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Between Polemic and Propaganda: Evoking the Jews of Fourth-Century Antioch Christine Shepardson University of Tennessee, Knoxville | JJMJS No. 2 (2015): 147---182

Despite narratives that Jews had a long history in ancient Antioch (Antakya, Turkey), modern perceptions of the late antique city are often still shaped by John Chrysostom’s aggressive Christian rhetoric. John’s sermons encouraged readers to imagine shadowy rhetorical “Jews” lurking in demon-filled synagogues, rather than Jews as otherwise undifferentiated synagogue-attendees among the crowd at the hippodrome, members of the bouleutērion, and fellow vendors in the agora who closed their shops on the Sabbath and contributed public festival celebrations to the city’s already busy calendar. 1 Decades ago Robert Wilken, Wayne Meeks, and others gathered the extant evidence for Jews in fourth-century Antioch, 2 but the quantity and lurid quality of the anti-Jewish 1

It is difficult to represent the various shades of rhetorical construction and historical reality that the extant data represents. I have put the term “Jews” in scare-quotes when I want to highlight the narrative construction of the category, and have left it without when I intend the term to lean closer toward the historical than the rhetorical. Nevertheless, this binary choice does not capture the complexity of the situation. 2 Robert Wilken’s groundbreaking work explicitly addressed the problem that in his view most scholars except for Marcel Simon had largely “ignored” the Jews’ “vital” presence in Antioch: Robert Wilken, John Chrysostom and the Jews: Rhetoric and Reality in the Late Fourth Century (Berkeley: University of California Press, 1983), xvi; see Marcel Simon, Verus Israel: Étude sur les relations entre chrétiens et juifs dans l’empire romain (135–425) (Paris: Editions de Boccard, 1964). Emmanuel Soler’s book also asked readers to remember Antioch’s Jews: Le Sacré et le Salut à Antioche au IVe siècle apr. J.-C.: Pratiques festives et comportements religieux dans le processus de christianisation de la cité (Beirut: Institut français du Proche-Orient, 2006), 2–3, 5, 107–11; see also Carl Kraeling, “The Jewish Community at Antioch,” Journal of Biblical Literature 51.2 (1932): 130–60; Glanville Downey, A History of Antioch in Syria: From Seleucus to the Arab Conquest (Princeton: Princeton University Press, 1961); Wayne Meeks and Robert Wilken, Jews and Christians in Antioch in the First Four Centuries of the Common Era (Missoula: Scholars Press, 1978); Johannes Hahn, “Die jüdische Gemeinde im spätantiken Antiochia:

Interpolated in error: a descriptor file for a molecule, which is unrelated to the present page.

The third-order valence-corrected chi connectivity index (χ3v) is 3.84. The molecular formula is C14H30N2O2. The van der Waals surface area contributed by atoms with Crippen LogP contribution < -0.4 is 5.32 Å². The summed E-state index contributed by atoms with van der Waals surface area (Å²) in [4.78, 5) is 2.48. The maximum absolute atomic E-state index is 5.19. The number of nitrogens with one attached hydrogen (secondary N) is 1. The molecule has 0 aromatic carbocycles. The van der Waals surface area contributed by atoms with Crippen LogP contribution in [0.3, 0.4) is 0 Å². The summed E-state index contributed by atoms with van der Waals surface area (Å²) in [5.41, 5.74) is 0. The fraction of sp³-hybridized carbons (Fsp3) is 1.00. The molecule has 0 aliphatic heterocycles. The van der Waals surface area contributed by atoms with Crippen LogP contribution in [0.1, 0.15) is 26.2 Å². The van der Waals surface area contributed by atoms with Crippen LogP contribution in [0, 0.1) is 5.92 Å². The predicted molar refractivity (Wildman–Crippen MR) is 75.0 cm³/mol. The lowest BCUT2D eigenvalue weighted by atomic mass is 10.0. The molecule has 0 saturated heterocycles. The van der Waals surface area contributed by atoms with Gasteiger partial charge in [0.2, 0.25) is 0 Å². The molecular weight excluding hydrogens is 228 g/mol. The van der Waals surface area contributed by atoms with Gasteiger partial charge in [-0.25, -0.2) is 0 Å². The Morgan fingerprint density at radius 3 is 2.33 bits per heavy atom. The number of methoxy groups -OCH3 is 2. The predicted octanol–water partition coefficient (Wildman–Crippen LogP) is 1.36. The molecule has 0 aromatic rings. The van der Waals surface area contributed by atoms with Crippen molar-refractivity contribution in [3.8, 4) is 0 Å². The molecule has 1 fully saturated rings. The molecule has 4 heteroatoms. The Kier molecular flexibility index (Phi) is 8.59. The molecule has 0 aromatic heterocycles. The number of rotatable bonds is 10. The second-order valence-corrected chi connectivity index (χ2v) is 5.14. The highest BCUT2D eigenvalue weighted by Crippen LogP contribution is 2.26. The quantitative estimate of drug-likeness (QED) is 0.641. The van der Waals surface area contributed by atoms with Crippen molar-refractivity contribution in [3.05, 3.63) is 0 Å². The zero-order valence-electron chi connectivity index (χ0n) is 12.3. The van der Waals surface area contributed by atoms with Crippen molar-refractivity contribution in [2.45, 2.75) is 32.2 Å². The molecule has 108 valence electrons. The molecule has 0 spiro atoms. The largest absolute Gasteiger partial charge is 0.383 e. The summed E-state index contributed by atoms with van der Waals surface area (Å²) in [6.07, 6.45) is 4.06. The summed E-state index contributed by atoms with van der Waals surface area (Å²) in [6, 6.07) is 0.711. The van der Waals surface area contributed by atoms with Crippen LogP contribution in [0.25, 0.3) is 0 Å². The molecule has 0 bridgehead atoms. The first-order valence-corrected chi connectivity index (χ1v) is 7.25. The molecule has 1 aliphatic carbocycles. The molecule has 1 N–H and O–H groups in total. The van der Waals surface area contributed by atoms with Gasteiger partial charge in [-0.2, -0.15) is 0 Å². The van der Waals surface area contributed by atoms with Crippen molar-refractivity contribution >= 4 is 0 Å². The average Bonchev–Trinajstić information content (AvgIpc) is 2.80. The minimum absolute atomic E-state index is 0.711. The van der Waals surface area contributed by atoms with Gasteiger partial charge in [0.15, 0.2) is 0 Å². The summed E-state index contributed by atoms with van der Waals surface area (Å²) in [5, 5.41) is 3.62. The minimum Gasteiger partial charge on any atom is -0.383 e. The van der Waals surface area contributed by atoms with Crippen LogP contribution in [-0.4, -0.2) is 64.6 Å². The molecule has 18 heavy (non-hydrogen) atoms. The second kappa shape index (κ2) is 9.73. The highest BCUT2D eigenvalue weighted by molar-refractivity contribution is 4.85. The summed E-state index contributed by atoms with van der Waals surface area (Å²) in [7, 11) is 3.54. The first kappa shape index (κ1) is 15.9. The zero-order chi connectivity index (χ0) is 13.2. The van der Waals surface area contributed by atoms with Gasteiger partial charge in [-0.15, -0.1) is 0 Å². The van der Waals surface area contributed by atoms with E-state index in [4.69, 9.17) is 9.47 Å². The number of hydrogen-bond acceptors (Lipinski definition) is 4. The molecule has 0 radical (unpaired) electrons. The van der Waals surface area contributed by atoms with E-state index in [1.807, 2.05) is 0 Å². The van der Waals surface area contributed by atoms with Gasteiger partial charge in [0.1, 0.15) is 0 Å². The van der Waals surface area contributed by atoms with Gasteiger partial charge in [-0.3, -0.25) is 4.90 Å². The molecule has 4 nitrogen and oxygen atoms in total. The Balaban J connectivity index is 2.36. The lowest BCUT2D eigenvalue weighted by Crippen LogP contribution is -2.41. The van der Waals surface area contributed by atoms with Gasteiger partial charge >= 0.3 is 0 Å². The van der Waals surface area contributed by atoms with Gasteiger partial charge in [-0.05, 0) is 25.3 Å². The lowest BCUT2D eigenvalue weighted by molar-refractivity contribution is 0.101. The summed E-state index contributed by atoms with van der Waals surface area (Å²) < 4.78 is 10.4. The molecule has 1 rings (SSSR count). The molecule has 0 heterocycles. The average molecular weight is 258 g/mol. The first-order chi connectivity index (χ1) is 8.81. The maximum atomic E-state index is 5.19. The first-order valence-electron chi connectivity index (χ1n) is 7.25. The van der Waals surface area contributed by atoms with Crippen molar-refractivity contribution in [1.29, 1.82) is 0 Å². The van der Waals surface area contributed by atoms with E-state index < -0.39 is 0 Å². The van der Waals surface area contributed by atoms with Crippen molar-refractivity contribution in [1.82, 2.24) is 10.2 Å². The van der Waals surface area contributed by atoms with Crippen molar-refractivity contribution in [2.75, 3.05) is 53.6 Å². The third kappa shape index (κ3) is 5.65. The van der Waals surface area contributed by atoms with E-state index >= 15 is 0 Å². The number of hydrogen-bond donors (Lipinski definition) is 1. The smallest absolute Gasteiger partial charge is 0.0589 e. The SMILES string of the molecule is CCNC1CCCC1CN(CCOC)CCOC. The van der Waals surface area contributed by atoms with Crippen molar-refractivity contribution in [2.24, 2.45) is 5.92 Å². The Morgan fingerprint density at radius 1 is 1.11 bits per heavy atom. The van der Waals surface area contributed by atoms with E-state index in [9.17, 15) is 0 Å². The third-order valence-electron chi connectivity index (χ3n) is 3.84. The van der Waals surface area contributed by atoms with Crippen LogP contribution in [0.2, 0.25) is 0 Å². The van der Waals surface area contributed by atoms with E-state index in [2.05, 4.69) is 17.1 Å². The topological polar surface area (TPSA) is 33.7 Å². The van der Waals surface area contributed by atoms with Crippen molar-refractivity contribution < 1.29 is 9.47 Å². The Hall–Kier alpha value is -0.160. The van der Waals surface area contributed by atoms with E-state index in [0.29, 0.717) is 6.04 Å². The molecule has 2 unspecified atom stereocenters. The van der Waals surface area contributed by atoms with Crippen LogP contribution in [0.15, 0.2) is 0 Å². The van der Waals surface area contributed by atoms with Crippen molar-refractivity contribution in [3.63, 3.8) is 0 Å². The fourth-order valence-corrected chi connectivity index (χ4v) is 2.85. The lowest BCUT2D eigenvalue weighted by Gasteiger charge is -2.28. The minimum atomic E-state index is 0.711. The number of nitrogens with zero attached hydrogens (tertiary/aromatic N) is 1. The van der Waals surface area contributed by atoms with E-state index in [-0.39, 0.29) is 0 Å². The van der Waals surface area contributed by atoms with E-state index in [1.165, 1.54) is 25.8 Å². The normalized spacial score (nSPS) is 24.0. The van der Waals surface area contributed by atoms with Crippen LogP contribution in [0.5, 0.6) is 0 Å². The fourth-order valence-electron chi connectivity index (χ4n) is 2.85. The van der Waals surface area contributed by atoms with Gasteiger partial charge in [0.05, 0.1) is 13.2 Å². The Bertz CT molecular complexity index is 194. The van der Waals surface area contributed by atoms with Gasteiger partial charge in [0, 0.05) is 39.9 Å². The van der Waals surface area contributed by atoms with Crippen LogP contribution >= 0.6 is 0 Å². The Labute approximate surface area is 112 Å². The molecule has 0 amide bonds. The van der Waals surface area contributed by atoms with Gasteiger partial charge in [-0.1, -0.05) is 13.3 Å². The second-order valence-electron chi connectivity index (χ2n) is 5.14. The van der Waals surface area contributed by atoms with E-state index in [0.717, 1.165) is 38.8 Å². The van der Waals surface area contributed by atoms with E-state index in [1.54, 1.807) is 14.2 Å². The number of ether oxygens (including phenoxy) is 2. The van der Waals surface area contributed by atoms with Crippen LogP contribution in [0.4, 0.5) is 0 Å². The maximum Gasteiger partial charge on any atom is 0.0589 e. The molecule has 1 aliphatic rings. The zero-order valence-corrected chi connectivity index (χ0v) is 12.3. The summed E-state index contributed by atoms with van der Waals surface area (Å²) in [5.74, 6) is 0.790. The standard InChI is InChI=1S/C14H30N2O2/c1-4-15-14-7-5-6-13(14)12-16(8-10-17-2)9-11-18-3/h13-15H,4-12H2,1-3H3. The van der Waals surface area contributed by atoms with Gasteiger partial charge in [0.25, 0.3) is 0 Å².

JJMJS 2 2015  

Christian Origins, New Testament studies, Early Jewish Studies (including Philo and Josephus), the Dead Sea Scrolls, Apocrypha and Pseudepig...

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